NY, CT & MA May 2010
Wed, 06/2/10 10:58 AM
I made my once-per-year trek to the Northeast late in May this year. The places visited New York, Connecticut, Rhode Island and Massachusetts. Right after deplaning and getting a rental car, I drove from LaGuardia airport to Coney Island. I was determined to visit the mother of all hot dog stands before some developer bulldozes it and builds condominiums. Nathan’s The inside is just a big open L-shaped space with standup-only eating. In warmer weather, the garage-door-like things are opened all around. Nathan’s Counter & Menu I ordered a dog and fries, and put the house mustard on the dog. Nathan’s Hot Dog and French Fries The hot dog itself was very good. It was well-grilled, and flavorful. The roll was about as plain as one can get; room temperature, and not toasted or grilled. Nothing bad about it, but I thought the fine dog deserved better. I liked the fries. The sign says they are fresh cut. They were well-cooked, and are a sort of wide crinkle-cut, which I have not encountered elsewhere. Restaurant Web Site: http://www.nathansfamous.com/PageFetch/%3C/a%3E Roadfood.com Review: http://roadfood.com/Resta...nathans-famous%3C/a%3E I wanted to stop by Totonno’s and L & B Spumoni Garden, but an untimely bit of indigestion (from before I ate at Nathan’s!) prompted me to head for where I was staying. Oh well, maybe next year. The next day I took the train into New York City. I had purchased tickets for a “Walking Pizza Tour” in the Little Italy area (mostly). One of the reasons that appealed to me is that I would be able to get a slice at to restaurants that don’t serve by the slice. The start was at 53 Spring Street, very close to a subway stop, which why I thought it was selected. There is a bar named Gatsby’s at that location. 53 Spring Street It turns out that this is the original location of Lombardi’s, the oldest pizzeria in the USA (sort of…). It is now about a block-and-a-half east at Mulberry and Spring streets. The tour guide said that when the nearby subway was put in, the vibration kept damaging the oven, so they moved. The web site, though, says they went out of business in 1984, and re-opened in 1994. Before we went to Lombardi’s, we stopped at what was said to be the oldest Italian cheese shop in New York City. Alleve Through a side window, I got to see them making fresh mozzarella. We got to sample some, and it certainly was better than the rubbery stuff I grew up on. This sort of says it all: Freshly-made Mozzarella As with Lombardi’s, I found out this is not the original location. The original was right next door! Original Alleve Evidently the bigger corner location opened up, and they moved there.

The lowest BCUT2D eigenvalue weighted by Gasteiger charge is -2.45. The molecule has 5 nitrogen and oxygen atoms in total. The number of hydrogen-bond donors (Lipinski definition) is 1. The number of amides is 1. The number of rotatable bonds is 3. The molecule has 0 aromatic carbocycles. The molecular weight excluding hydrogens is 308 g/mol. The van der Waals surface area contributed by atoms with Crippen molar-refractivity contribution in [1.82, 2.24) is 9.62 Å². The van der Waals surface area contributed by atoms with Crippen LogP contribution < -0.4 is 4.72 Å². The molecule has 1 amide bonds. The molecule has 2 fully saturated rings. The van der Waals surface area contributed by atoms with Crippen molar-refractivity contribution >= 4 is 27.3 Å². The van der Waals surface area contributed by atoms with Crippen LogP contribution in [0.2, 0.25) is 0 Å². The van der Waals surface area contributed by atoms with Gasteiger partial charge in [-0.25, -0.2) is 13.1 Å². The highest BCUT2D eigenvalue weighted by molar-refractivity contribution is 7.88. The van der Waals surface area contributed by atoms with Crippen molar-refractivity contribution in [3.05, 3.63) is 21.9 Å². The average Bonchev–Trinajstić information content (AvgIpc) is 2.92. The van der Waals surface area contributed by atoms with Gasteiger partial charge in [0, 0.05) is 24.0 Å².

Moving on from there, we came to: Lombardi’s Pizzeria One of the reasons for the Alleve tour is that Lombardi’s uses the fresh mozzarella from there. Lombardi’s has an old-fashioned coal oven. Lombardi’s Coal-fired Oven The oven guy was just smokin’! Evidently they received an order for 106 pizzas for some event. I was careful to stand back so I wouldn’t get smacked with the long handle on the peel. In a short time, we got our pizzas. Gennaro’s Original Pizza at Lombardi’s Gennaro Lombardi was the founder, and this is said to be closest to what was served 100 years ago. It consists of canned tomatos, not cooked down for hours, the fresh mozzarella from Alleve, and a sprinkle of basil after it comes out of the oven. No salty tomato sauce, no salty cheese. The tomato had a freshness that I had never experienced before, and the mozzarella was creamy and mild. I liked it a lot. They do have other pizzas with various toppings. Here is the Roadfood.com Review: http://www.roadfood.com/R...3825/lombardis%3C/a%3E Here is the restaurant web site: http://www.firstpizza.com...%3C/font%3E%3C/font%3E After talking about the history of the coal-oven pizza in New York, it was pointed out that if pizza never moved on from the coal oven stage, it would never had achieved the wide-spread popularity it began enjoying after WW-II. That started with the gas pizza oven, which could be installed just about anywhere. We walked over to an Italian-American manufacturer of pizza ovens. Bari We were allowed in back to see where they actually make the ovens. Partially Complete Oven Completed Oven No, it does not sell for $199! That is for the blender/whatever behind the sign. We then walked west on Bleecker Street to sample a typical, modern slice from a gas-oven joint. On the way, we passed a Ray’s Pizza. Many of you who have been to NYC know that there are many “Ray’s” pizzeria’s around, with similar-sounding names. According to our tour guide, there are about 42, including ones with names such as “Original Ray’s”. Well this one here, on Prince Street, claims to be the oldest. It was in the 1960 phone book, and none of the others were! Ray’s Pizza of Prince Street Our next destination was Joe’s Pizza on Carmine Street. Even before signing up for the tour, I read many reviews listing Joe’s as the prototypical NYC “slice” pizza joint. We were brought here to illustrate a good example of a modest gas oven pizza. It has been reviewed on Roadfood.com, too. Joe’s Pizza Joe's Pizza Slice The first thing I noticed is that it was much hotter – I burnt my mouth slightly. Allegedly they have to keep it in the lower-temperature gas oven longer, and the sauce gets hotter, and stays hot under the more uniform sprinkling of cheese. The crust is different – more chewy, if I recall correctly. The cheese was much saltier, and the sauce less fresh, tomatoey tasting. After eating the Lombardi’s Gennaro’s Special, this pizza seemed to have what I can best describe as a hollow flavor profile. Chewy, with a lot of temperature, and a lot of saltiness, but missing the “middle” flavors. Still, it is a more pleasing slice than Domino’s/Pizza Hut/Papa John’s, etc. Restaurant Web Site: http://www.joespizza.com/%3C/a%3E Roadfood.com Review: http://roadfood.com/Resta...eviews/4685/joes-pizza We moved on towards our next destination, John’s Pizza of Bleecker Street. Along the way, I spotted this: The Bitter End It is billed as New York’s oldest rock club. Many music acts and comedians have gotten their start here. Check out the web site: http://www.bitterend.com/%3C/a%3E%3C/font%3E%3C/font%3E%3C/font%3E Also along the way, I spotted the Two Boots restaurant mentioned in Roadfood Digest recently, and by billyboy in one of his city restaurant tours. Two Boots Finally, we got to our destination: John’s of Bleecker Street Like Lombardi’s, they have a coal oven, too. They have been at this location since 1929. John’s Oven Here is what came out of that oven: John’s Pizza I don’t recall the details about the cheese, but it is grated. I do remember thinking that if they switched sauces with Lombardi’s this would be the best. It had a good crust. http://www.johnsbrickovenpizza.com/ Roadfood Review What I went on was one of the Scott's Pizza Tours. http://www.scottspizzatours.com/ That ended the Pizza Walk, but I spotted something that caught my attention. I thought this might be the original inspiration for the Soup Nazi on Seinfeld. Original Soup Man It’s not. The original was on 55th Street, and they have franchises in many states now. I spotted a lot of interesting stuff in this area. I passed by : Faicco’s Pork Store http://roadfood.com/Restaurant/reviews/1182/faiccos-pork-store Murray’s Cheese Shop http://www.murrayscheese.com/ Rice to Riches http://roadfood.com/Restaurant/reviews/5305/rice-to-riches …and much, much more. That’s it for NYC this year! I drove to Rhode Island for wanderingjew’s meet-and-greet, and have posted the photos I shot there in this thread: http://www.roadfood.com/F...612&mpage=3#590142 I had one restaurant meal in Natick, Massachusetts. After poring over various online restaurant review sites, I decided to try Station 5 Grille for breakfast. I found the idea of their Irish Benedict (poached eggs over corned beef hash on English muffins covered with hollandaise sauce) appealing. Irish Benedict I didn’t enjoy this. I asked for the hash and the potatoes to be crispy, and they weren’t. The potatoes had some odd flavor from something else cooked on the grill. I should have realized in a modest place like this that the hollandaise sauce probably comes from Sysco. Of course the corned beef hash came from a can, but a good brand, properly crisped-up, can be enjoyable. The orange juice was reconstituted. On the plus side, the service was fine, as were the coffee and the eggs. Perhaps some other dishes on the menu would pull together better. Restaurant Web Site http://www.station5grille.com/